The first use that I can identify of this type of agreement involving a tribe (or group of tribes) in the U.S. is the work of the InterTribal Sinkyone Wilderness Council in northwestern California, a non-profit formed in 1986 and composed of formal representatives of 10 member tribes. Following many years of work to raise public and private support, the council was able to purchase a 3,800-acre culturally important parcel. In order to gain the support to purchase the parcel, and to meet their own goals of conserving the site, the Council worked with two non-Native land trusts to negotiate conservation easements held by those trusts on their land, as well as two offers-to-dedicate with the state conservation agency the Coastal Conservancy. This is the first time that I know of that a Native organization purchased land and placed easements on it in order to make that purchase possible.
How many have been done, and what's the total amount of land involved?
Until an organization like the Land Trust Alliance forms for Native land trusts, it is difficult to say how much acreage has either moved into tribal ownership or is now partially overseen by tribes, using these conservation tools. The Land Trust Alliance (LTA) emerged as an umbrella group for mainstream land trusts that does a national survey of land trusts every five years. In order to collect that kind of data on Native land trusts, there needs to be either a significant Native focus in the LTA, or a Native-specific organization monitoring Native land trusts and Native use of conservation easements.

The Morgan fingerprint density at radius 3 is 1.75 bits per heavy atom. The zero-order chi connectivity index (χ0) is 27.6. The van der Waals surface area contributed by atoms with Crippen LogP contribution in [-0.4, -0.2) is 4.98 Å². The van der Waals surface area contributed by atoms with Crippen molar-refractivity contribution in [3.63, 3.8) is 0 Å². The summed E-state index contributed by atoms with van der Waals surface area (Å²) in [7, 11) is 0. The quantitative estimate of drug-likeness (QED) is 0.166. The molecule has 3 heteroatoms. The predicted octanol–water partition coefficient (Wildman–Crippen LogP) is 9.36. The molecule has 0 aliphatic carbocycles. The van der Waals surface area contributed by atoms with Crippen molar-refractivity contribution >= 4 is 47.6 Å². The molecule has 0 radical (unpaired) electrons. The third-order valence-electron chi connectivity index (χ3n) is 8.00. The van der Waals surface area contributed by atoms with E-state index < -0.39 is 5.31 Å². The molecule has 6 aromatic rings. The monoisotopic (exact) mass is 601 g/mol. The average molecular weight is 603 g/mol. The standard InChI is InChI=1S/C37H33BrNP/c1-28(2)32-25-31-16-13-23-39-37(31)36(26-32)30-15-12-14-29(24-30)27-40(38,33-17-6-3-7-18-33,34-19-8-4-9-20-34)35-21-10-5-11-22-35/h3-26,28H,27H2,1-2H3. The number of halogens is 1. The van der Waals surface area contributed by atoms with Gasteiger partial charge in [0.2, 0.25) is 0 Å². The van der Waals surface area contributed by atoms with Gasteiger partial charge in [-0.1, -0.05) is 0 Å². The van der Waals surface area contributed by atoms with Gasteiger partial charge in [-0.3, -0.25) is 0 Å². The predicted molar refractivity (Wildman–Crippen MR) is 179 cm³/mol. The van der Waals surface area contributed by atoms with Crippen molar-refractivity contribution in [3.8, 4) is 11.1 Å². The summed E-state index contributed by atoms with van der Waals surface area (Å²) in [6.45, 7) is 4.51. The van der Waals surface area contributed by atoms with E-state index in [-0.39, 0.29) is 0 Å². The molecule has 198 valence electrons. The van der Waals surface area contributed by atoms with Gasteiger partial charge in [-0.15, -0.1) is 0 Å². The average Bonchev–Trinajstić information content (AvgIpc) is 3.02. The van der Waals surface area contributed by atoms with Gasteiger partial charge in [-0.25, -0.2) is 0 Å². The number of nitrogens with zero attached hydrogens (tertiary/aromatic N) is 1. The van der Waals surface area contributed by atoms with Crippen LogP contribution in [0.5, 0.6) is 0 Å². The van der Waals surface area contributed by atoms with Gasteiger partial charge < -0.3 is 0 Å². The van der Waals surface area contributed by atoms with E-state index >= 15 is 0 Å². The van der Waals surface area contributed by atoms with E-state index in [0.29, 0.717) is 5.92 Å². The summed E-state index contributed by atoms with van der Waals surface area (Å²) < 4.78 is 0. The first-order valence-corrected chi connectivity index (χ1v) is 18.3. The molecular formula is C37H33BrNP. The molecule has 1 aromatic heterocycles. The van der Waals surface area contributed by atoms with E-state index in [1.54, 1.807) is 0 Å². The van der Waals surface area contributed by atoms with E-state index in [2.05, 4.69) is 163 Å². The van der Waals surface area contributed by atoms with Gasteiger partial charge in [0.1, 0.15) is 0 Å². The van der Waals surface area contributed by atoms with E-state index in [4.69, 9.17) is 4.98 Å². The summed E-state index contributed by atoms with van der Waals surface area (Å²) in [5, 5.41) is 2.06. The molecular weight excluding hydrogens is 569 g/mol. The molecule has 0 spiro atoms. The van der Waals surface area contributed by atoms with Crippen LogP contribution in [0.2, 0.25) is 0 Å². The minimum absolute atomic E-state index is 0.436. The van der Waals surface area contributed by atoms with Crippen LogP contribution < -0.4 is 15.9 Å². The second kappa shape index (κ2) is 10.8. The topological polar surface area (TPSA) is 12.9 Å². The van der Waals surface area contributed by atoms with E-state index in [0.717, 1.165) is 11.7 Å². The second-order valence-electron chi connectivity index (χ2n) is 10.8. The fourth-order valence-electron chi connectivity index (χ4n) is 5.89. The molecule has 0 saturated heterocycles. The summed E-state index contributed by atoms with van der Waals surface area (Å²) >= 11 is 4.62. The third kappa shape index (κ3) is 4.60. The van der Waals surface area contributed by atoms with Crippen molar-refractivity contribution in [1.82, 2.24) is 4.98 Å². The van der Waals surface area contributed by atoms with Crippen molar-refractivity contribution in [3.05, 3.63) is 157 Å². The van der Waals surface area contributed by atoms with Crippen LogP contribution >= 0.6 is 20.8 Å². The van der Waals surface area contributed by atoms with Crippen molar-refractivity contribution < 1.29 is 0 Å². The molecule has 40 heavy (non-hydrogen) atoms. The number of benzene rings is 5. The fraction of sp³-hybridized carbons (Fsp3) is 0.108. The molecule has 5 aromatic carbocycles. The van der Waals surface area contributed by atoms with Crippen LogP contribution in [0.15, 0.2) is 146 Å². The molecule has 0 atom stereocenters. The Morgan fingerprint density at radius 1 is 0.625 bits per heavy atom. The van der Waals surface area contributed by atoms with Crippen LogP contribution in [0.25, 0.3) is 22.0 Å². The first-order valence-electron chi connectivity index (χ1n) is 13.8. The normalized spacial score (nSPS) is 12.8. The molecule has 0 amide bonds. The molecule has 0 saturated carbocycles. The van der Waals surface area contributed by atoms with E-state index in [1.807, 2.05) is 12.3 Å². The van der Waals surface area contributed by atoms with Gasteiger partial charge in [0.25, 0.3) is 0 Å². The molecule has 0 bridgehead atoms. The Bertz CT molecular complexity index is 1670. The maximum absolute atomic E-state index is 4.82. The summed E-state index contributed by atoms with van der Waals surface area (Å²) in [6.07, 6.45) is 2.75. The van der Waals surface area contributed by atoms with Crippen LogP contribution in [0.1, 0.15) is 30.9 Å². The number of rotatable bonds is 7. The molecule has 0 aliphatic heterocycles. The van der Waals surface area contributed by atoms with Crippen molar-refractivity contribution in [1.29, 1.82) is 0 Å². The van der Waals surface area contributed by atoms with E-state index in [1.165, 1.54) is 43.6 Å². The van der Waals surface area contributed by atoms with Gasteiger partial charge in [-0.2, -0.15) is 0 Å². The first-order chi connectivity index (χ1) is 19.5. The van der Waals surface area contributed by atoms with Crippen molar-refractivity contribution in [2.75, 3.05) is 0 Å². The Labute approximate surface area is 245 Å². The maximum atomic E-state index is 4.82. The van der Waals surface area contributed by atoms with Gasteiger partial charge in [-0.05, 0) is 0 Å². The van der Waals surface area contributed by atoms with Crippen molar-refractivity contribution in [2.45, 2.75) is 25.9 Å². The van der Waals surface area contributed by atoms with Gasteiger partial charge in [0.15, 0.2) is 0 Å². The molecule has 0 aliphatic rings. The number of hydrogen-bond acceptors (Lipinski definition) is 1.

Many tribes have their own buyback programs to reacquire their traditional land bases. How do land trusts and conservation easements dovetail with tribes' own land programs?
I think they are just another tool, and one that provides some financial incentives for external landowners to transfer land to the tribes. Some tribes have passed codes to enable the formation of tribal land trusts under tribal law. Once a tribe (or a multi-tribal group) has established a nonprofit conservation organization (land trust) that can receive title to lands, it can receive donations or purchase lands and offer sellers the same tax benefits that mainstream land trusts offer. Having a nonprofit conservation organization also enables access to state and federal conservation funding for land purchases. I think tribal land trusts and conservation easements may offer tribes some additional resources for acquiring lands.